Have you ever been convicted by the Civil Power? No!

They became privates in the first AIF – McDonald in the 7th Battalion and Crowl in the 8th – and both departed Melbourne on October 19, 1914, with McDonald aboard the Hororata and Crowl on the Benalla.

It's easy to imagine McDonald being reminded of his Carlton days while serving the country. His battalion leader was Lieutenant Colonel Harold ‘Pompey’ Elliott (later a famous general), whose nickname was a nod to Blues champion Fred ‘Pompey’ Elliott, briefly a teammate of McDonald's in 1911.

But things were mostly unfamiliar on this apparent overseas adventure.

On January 22, 1915, McDonald sent home a postcard from "the sandy desert of Egypt, just near the historical old Pyramids", describing it as "a dreary spot" but boasting that he'd climbed to the top of the oldest and biggest structure, the 140-metre tall Great Pyramid of Giza.

Less is known about Crowl's time in service, but what is certain is that he and McDonald lost their lives early in the Gallipoli campaign.

They were among six League footballers killed the day of the Anzac landings – April 25, 1915. The others were Rupert Balfe (University), Alan Cordner (Geelong and Collingwood), Charlie Fincher (South Melbourne) and Joe Pearce (Melbourne).

Two families in mourning

McDonald's service record reveals the heartache of those left behind.

After receiving the devastating news, McDonald's heartbroken father Patrick wrote to the defence department seeking details about his 23-year-old son’s demise, "as I have not heard how he fell and would so much like to know …" Alas, such details are unknown.

By the time McDonald's family learned his fate, one of his older brothers, Stanley, had already enlisted. However, Stanley would survive the war and live until 1945.

One of McDonald's great mates from the Melbourne business district, London-born Harold Denston, was alongside McDonald in B Company of the 7th Battalion and met a similar end. Denston was progressively reported as "missing", "wounded", "confirmed – wounded" and "wounded and missing", before it was determined he had been killed in action on April 25 – a process that took 13 months.

The same fate befell Crowl, the 22-year-old South Gippsland farmer.

Memory's wistful footsteps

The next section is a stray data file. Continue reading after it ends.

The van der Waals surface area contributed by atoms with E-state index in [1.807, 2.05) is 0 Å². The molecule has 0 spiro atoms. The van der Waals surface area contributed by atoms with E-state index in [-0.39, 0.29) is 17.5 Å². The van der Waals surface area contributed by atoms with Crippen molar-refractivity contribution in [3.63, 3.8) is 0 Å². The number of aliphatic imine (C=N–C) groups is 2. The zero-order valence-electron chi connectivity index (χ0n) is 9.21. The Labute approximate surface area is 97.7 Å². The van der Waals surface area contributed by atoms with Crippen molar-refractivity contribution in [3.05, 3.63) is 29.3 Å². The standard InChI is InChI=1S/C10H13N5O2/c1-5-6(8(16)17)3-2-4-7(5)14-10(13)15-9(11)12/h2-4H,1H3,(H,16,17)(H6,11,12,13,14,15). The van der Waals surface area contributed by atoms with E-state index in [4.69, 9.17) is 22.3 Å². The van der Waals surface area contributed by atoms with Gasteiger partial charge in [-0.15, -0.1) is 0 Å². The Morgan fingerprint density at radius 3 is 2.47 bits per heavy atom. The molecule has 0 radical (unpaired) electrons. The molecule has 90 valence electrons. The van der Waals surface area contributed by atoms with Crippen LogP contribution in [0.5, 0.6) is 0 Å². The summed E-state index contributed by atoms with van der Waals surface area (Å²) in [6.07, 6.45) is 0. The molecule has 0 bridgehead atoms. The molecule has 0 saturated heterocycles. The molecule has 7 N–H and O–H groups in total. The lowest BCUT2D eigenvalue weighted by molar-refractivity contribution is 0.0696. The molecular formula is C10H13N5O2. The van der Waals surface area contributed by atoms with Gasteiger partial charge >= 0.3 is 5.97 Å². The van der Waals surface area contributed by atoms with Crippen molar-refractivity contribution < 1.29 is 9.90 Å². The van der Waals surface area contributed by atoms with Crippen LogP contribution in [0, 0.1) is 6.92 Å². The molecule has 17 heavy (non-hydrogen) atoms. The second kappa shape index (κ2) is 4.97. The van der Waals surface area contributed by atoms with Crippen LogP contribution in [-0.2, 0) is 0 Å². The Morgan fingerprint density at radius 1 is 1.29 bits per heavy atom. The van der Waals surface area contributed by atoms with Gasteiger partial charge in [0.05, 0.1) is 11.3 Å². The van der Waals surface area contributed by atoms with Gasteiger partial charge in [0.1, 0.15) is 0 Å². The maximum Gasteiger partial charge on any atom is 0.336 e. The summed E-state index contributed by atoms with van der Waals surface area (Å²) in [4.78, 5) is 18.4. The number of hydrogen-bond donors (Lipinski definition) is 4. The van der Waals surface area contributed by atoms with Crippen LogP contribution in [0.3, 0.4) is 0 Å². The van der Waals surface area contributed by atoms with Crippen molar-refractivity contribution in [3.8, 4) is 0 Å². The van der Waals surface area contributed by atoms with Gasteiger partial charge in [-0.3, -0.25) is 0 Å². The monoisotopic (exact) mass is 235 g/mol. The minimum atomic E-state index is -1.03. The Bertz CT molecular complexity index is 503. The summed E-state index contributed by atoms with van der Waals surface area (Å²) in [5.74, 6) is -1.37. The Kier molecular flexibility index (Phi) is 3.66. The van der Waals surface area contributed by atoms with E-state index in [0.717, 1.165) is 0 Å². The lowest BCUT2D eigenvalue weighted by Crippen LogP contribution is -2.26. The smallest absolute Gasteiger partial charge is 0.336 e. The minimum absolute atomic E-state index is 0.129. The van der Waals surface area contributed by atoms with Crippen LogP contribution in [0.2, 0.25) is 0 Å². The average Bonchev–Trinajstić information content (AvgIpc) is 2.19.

The Crowl family received a brown paper parcel with his personal effects: a handkerchief, a gift tin purse, a metal watch and strap (damaged), a strop (razor strap) and a metal ring.

The McDonalds, meanwhile, were sent Fen's two wallets, letters, a diary, a Bible, a notebook, lenses and an antique ink-well.

Neither man has a known grave, but their names appear at the Lone Pine Memorial in Gallipoli.

Six League players were among the fallen on April 25, 1915 - the first day of the Gallipoli landings. Picture: AFL Media

A year after Crowl's passing, his family placed a memoriam notice in The Argus, honouring "our brave Claude…" On the 10-year anniversary of his passing, a mourner lamented:

And memory's wistful footsteps stray

By Anzac Cove, on Anzac Day.

Aggravating the agony of Crowl's family was news that two of his older cousins – both of whom also had brief League careers – were killed at Gallipoli too.

The first was Joseph Terrell Crowl junior (the middle name was shared by at least four other family members: the two ill-fated cousins and their fathers), who played four games for Geelong in 1906. The popular stock auctioneer was 31 when, as a much-admired captain in the Light Horse, he became the first officer from Geelong to be killed in action, when a shell claimed his life at Anzac Cove on June 27, 1915.

Claude Crowl's other unfortunate cousin was James Aitken, a 33-year-old 5th Battalion private who fell on August 8, 1915. In 1903, Aitken had been named in the centre for his one and only game for Geelong.

When the McDonald-Crowl tribute was announced in January, Saints coach Alan Richardson added a modern perspective to their joint sacrifice.

"What makes this especially powerful is that, sadly, St Kilda and Carlton have a direct link to Anzac Day through the deaths of past players Claude Crowl and Fen McDonald," Richardson said.

"It's quite incredible and humbling to think that 100 years ago to the day when we play our game in New Zealand, those two young men and many others were killed at Gallipoli. They were just 22 and 23 years of age, which is the average age of an AFL player."

League players killed on the first day of the Gallipoli landings

NameClub(s)Rank and battalionAge
Claude CrowlSt Kilda, 1911Private, 8th Battalion, AIF22
Fenley McDonaldCarlton, 1911-12; Melbourne, 1913Private, 7th Battalion, AIF23
Rupert BalfeUniversity 1909, 1911Lieutenant, 6th Battalion, AIF25
Alan CordnerGeelong, 1911-12; Collingwood, 1913-14Private, 6th Battalion, AIF24
Charlie FincherSouth Melbourne, 1913Private, 5th Battalion, AIF23
Joe PearceMelbourne, 1904-13Corporal, 7th Battalion, AIF30

Read more great stories at the 2015 Anzac Day Round hub